Crystal Disk Mark 3.0.1 x64
Crystal Disk Mark is another popular benchmark which allows us to measure both sequential read/write speeds as well as random read/write speeds. With this benchmark, tests can be run using both random fill (incompressible data) and 0 fill (compressible data). Realistically in typical computer usage scenarios, data being transferred will consist of a mixture of both incompressible and compressible data.
Again, excellent performance on Crystal Disk Mark as well. It does appear that the Samsung SM951 only begins to significantly take advantage of its high performance interface when dealing with larger filesizes or higher queue depths. Here we can see that major performance benefits versus SATA SSDs occur in sequential, 512K, and 4K QD32 datasets.
[section label=5. PC Mark 7 / PC Mark 8]
Samsung SM951 512GB Performance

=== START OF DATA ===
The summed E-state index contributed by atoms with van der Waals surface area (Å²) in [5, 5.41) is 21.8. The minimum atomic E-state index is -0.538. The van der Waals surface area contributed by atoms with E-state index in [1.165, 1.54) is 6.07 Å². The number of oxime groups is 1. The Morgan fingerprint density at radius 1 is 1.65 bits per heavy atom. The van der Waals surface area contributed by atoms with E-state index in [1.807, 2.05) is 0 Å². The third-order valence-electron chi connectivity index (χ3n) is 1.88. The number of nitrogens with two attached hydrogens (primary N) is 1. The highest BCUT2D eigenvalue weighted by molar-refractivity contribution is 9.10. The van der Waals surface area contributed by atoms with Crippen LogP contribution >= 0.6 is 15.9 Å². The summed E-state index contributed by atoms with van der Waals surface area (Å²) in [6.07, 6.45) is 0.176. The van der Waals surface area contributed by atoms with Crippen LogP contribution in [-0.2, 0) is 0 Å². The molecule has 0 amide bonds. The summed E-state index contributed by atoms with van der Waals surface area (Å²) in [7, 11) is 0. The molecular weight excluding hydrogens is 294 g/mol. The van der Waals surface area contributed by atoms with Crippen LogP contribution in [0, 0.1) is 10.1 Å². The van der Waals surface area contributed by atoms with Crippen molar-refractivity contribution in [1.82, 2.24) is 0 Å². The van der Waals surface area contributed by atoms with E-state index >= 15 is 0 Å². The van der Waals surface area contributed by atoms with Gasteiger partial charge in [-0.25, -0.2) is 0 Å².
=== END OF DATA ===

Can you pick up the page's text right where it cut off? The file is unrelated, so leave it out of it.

PC Mark 7 Storage Benchmark
The PC Mark 7 storage benchmark is a trace based benchmark that evaluates the SSD under many different real world environments such as gaming, multimedia editing, etc. PC Mark 7 uses a relatively light workload, which represents a typical mainstream client storage sub-system workload.
In PC Mark 7, the Samsung SM951 is simply hands down the fastest consumer SSD we’ve encountered by a significant margin.
PC Mark 8 Expanded Storage Benchmark
With the introduction of PC Mark 8 2.0.228, Futuremark added the option for an Expanded Storage Benchmark which is literally designed to bring any storage system its absolute limits. The new PC Mark 8 Expanded Storage Benchmark takes around 24 hours to run and for our purposes, we’ll be using the consistency test which measures performance consistency, degradation tendency, and recovery speed of a storage system.
Full details on the consistency test can be found in the PC Mark 8 Technical Guide here. For the more simplified version, the test is basically a near 24 hour, five phase benchmark – three of which we’ll be reporting on in our results below.
- Phase 1 is a precondition phase designed to “dirty” the drive with random data. The entire drive is filled twice to the capacity of the drive.
- Phase 2 is a degrade phase where the drive is hammered with tons of random data followed by a performance test run. This is done 8 times.